That thought did a lot of damage in my mind and in my marriage – yet I couldn’t shake it. My husband was a ‘good’ husband. He would have made a ‘good’ father – much better than mine was; in the things that broke me anyway. But if my husband was my father… well, like I said, that thought did a lot of damage.

Probably I was seeking a ‘good’ father in my relationship with my husband – but that had nothing to do with his age. That question comes through my mind often with men that I… almost trust and feel safe with: “If I were a child, would you adopt me?” Would I be too much? Would you want me?

Forget the ‘adult’ relationship that people assume I am seeking when I am drawn to a man – what I am begging to know is if they would want me, accept me, love me – but as a child, not an adult. And that is as true of men my age as it is of men so much older than I am. It isn’t an age thing; it is a trauma thing, I guess.

However that wasn’t what I was thinking when I started dating my husband. I did want to be married. I did want a father for my son. I did want more children, and a family. I wanted those things. I imagine most people do want such things when they get involved in serious relationships.

I had never dated anyone much older than me before him – but as I said, age was just a number; an abstract concept I could not hold on to long enough for it to matter. He felt safe. He felt comfortable. When I went out with him and couldn’t talk (which was a lot of the time) he didn’t seem bothered by it. That is why I stayed with him.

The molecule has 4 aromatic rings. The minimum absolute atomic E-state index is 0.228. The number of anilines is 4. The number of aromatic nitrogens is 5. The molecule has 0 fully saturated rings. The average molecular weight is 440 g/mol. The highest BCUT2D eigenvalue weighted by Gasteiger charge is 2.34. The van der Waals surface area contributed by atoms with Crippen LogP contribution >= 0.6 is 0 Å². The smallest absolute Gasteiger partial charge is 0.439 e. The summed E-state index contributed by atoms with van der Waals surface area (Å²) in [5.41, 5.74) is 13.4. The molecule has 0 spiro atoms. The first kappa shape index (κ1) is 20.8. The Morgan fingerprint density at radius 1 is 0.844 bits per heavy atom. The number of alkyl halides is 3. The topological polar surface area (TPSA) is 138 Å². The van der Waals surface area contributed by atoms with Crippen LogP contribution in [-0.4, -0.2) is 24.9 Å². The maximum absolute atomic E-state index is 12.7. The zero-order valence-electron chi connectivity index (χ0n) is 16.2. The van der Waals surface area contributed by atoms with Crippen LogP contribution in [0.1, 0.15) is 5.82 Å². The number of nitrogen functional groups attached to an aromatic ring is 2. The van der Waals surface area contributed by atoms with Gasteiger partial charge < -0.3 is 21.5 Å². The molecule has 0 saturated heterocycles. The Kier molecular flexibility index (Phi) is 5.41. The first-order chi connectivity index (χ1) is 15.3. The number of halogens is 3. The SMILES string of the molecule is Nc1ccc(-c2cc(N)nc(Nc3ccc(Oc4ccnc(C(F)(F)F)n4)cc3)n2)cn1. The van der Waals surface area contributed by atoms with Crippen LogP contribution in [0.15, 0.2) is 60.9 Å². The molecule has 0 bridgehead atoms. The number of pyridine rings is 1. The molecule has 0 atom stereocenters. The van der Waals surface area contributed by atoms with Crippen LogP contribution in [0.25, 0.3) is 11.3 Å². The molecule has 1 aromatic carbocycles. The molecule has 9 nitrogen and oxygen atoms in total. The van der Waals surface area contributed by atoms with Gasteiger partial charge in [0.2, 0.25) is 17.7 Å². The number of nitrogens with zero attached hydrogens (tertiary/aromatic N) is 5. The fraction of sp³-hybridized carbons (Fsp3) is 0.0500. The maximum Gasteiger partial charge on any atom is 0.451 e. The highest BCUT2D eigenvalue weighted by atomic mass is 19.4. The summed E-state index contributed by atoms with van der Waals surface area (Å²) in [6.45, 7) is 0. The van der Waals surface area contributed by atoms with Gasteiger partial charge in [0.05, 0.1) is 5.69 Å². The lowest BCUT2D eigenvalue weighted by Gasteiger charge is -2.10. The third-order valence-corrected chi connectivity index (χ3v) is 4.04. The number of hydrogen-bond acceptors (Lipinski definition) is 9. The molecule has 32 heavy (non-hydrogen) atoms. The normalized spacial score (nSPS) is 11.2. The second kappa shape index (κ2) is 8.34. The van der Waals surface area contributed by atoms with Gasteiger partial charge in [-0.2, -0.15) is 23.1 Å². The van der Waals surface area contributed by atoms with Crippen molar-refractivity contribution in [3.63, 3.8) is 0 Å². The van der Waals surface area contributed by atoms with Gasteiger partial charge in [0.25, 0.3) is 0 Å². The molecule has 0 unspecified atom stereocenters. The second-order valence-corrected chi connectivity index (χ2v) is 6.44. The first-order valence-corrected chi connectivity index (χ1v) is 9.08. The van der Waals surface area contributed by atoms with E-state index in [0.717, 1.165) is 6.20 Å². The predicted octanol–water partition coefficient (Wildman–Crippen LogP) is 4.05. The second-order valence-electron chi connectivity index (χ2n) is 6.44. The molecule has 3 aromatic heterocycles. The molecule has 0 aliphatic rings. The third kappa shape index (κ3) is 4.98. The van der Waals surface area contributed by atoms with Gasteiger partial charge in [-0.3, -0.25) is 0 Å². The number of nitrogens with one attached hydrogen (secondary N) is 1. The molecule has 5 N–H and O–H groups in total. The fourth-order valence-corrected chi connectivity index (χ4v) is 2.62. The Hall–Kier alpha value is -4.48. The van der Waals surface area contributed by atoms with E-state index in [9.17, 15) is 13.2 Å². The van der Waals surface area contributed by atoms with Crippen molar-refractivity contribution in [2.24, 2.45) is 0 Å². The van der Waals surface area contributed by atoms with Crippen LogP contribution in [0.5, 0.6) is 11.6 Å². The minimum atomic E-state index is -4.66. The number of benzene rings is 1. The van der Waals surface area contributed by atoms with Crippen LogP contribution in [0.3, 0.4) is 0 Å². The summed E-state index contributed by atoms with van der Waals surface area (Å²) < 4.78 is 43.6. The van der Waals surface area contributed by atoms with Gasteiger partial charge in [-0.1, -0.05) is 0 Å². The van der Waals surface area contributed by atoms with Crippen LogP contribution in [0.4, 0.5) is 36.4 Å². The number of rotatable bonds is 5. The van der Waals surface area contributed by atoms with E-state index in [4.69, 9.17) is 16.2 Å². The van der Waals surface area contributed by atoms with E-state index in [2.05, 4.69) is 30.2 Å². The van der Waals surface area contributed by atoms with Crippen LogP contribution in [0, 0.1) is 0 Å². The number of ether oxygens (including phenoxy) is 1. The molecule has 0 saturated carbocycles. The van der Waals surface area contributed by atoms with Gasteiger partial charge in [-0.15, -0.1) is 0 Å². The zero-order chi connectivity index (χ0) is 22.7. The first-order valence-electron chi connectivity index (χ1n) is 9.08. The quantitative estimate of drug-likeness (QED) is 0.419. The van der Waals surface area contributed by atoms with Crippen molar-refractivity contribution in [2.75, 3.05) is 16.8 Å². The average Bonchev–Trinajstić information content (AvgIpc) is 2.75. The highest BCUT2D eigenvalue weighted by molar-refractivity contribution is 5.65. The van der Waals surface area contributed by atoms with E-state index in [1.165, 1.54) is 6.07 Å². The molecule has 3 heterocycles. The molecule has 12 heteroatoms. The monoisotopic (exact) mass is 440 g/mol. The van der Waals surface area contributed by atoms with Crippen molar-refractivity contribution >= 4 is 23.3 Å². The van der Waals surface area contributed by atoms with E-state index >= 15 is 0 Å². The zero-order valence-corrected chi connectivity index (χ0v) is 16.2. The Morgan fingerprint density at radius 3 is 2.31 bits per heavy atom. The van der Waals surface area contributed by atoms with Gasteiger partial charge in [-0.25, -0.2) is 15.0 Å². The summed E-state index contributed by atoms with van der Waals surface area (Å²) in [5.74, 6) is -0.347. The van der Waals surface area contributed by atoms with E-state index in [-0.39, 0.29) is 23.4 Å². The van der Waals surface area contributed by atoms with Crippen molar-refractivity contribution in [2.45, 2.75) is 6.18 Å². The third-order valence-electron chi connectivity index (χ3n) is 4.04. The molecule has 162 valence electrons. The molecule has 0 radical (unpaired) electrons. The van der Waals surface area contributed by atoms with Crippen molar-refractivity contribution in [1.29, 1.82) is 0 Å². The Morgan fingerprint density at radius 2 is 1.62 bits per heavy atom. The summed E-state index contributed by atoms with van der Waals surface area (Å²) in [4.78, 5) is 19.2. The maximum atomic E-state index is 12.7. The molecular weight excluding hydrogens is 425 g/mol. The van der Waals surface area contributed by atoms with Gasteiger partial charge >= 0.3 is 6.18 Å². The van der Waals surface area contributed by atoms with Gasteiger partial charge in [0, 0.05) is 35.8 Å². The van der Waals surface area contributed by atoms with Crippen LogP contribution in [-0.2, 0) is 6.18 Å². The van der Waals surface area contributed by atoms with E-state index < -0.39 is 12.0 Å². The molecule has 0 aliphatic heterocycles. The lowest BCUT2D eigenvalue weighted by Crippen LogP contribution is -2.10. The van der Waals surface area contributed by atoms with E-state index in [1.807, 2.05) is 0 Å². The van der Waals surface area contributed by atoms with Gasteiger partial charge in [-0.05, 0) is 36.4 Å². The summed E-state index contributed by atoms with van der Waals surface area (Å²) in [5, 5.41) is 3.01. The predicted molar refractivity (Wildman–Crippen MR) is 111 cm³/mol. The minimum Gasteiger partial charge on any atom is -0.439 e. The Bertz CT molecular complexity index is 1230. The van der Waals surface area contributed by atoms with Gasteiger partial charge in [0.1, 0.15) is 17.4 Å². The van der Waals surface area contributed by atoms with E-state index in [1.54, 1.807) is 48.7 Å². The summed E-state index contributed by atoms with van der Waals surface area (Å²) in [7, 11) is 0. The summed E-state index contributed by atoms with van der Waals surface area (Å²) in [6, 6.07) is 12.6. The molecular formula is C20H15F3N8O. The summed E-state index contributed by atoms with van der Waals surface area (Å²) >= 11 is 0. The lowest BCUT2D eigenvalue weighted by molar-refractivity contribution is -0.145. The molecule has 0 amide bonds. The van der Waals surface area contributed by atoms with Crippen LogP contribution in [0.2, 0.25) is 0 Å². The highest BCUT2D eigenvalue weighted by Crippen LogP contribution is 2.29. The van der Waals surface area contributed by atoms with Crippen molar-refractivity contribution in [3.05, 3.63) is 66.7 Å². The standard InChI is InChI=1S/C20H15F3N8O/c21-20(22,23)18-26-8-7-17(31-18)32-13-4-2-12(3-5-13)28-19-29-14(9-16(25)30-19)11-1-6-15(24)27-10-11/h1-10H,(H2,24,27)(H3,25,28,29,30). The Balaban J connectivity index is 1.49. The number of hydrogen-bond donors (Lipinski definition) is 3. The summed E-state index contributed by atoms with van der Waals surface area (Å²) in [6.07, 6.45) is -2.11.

It wasn’t until I started to feel I was failing my children that it even crossed my mind as an issue – and even then I am sure the thought of “if I had a good father…” would have done as much damage to a marriage to someone my age as it did with my husband – for my grip on the difference between fantasy and reality is not very strong, and I know that the thought “if my husband had been my father,” would cause me as much struggle with someone my age.

For the relationship of a husband has to be different than the relationship of a father. It has to. So the challenge to my marriage – contrary to popular belief before we were married – is not age, but is in my trauma, in my fixation on whether a ‘good’ man would have wanted to be my father, and my inability to separate that from my need to be in a safe and accepting marriage.

Age itself is just a number.

Easter 2015